It is this last comparison which should disquiet the Americans and their allies most. 

The current presidential election threatens to provoke a crisis in the American democratic system of a sort that has not been seen since the 19th century. 

Even if the US achieves the peaceful transition of power that Mr Trump has failed to guarantee, the Trump era has revealed social and economic divisions that have turned America inwards and damaged the country’s international prestige.

A yearning to test and demonstrate national strength is certainly visible in nationalist circles in China © Thomas Peter/Reuters

The spectacle of the Trump-Biden contest has strengthened the sense in China that the US is in decline. Eric Li, a trustee of the China Institute at Shanghai’s Fudan University, inverts the cold war analogy — by casting the US as the USSR, in the grip of an “existential brawl between two near octogenarians”, referring to Mr Trump and Mr Biden. 

“Remember [former Soviet rulers] Brezhnev, Andropov and Chernenko?” By contrast, according to Mr Li, “China today is the opposite of what the USSR was decades ago. It is practical, ascendant and globally connected.”

For all the confidence of pro-government intellectuals in China, like Mr Li, there is no doubt that Mr Xi’s China also has significant internal problems. As Mr Westad notes, it is “a de facto empire that tries to behave as if it were a nation-state” and the strains are showing from Hong Kong to Tibet to Xinjiang. But the PRC has also demonstrated an economic prowess that the USSR never possessed.

If the US and China are indeed embarking on a new cold war to determine which country will dominate the 21st century, the vitality of their domestic systems may ultimately determine who prevails.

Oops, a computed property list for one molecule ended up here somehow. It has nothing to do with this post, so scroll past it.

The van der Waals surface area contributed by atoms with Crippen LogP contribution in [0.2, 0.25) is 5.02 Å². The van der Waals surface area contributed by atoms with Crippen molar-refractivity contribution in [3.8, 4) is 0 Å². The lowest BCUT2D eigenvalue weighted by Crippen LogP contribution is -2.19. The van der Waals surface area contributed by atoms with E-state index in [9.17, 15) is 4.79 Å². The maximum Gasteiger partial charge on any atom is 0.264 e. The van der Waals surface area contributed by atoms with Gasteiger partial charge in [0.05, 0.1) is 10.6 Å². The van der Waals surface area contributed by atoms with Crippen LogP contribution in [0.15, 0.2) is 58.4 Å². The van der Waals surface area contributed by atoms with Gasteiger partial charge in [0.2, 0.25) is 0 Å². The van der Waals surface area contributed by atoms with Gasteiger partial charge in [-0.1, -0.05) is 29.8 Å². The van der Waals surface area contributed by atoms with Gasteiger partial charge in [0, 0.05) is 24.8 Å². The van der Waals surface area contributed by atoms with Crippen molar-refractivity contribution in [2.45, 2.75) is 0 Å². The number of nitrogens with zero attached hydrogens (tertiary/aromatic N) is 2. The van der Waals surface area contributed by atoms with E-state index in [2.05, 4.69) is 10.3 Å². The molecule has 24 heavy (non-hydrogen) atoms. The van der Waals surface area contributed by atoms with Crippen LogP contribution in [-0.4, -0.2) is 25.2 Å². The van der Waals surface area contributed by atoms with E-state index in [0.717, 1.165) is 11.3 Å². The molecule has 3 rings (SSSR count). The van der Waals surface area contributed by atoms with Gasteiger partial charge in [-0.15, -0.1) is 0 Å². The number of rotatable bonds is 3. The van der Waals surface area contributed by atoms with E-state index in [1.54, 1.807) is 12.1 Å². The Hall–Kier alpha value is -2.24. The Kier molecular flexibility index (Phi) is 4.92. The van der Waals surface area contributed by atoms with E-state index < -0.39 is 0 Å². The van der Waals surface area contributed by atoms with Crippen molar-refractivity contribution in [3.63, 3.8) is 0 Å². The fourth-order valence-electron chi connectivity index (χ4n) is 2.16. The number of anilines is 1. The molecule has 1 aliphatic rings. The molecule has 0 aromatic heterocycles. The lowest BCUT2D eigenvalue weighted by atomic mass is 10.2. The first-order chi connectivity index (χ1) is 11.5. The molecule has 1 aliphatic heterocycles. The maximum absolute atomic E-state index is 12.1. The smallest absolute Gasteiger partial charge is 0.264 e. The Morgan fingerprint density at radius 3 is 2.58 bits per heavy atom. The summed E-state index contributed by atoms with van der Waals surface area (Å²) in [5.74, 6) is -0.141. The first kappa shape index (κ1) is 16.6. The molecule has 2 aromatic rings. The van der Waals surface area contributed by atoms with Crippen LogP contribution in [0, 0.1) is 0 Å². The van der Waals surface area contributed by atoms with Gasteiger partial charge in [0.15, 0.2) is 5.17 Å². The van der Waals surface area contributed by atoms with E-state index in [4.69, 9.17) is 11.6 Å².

The three pillars

Why, despite the coronavirus pandemic, house prices continue to rise

Monetary policy, fiscal measures and buyers’ preferences explain the unlikely boom

During the global recession a decade ago, real house prices fell by an average of 10%, wiping trillions of dollars off the world’s largest asset class. Though the housing market has not been the trigger of economic woes this time, investors and homeowners still braced for the worst as it became clear that covid-19 would push the world economy into its deepest downturn since the Depression of the 1930s.

That pessimism now looks misplaced. House prices picked up in most middle- and high-income countries in the second quarter. In the rich world they rose at an annual rate of 5% (see chart 1). Share prices of developers and property-traders fell by a quarter in the early phase of the pandemic, but have recovered much of the fall.

Some markets are fizzing. In August house prices in Germany were 11% higher than the year before; rapid growth in South Korea and parts of China has prompted the authorities to tighten restrictions on buyers. 

In America growth in the median price per square foot accelerated more quickly in the second quarter of 2020 than in any three-month period in the lead-up to the financial crisis of 2007-09. Three factors explain this strength: monetary policy, fiscal policy and buyers’ changing preferences.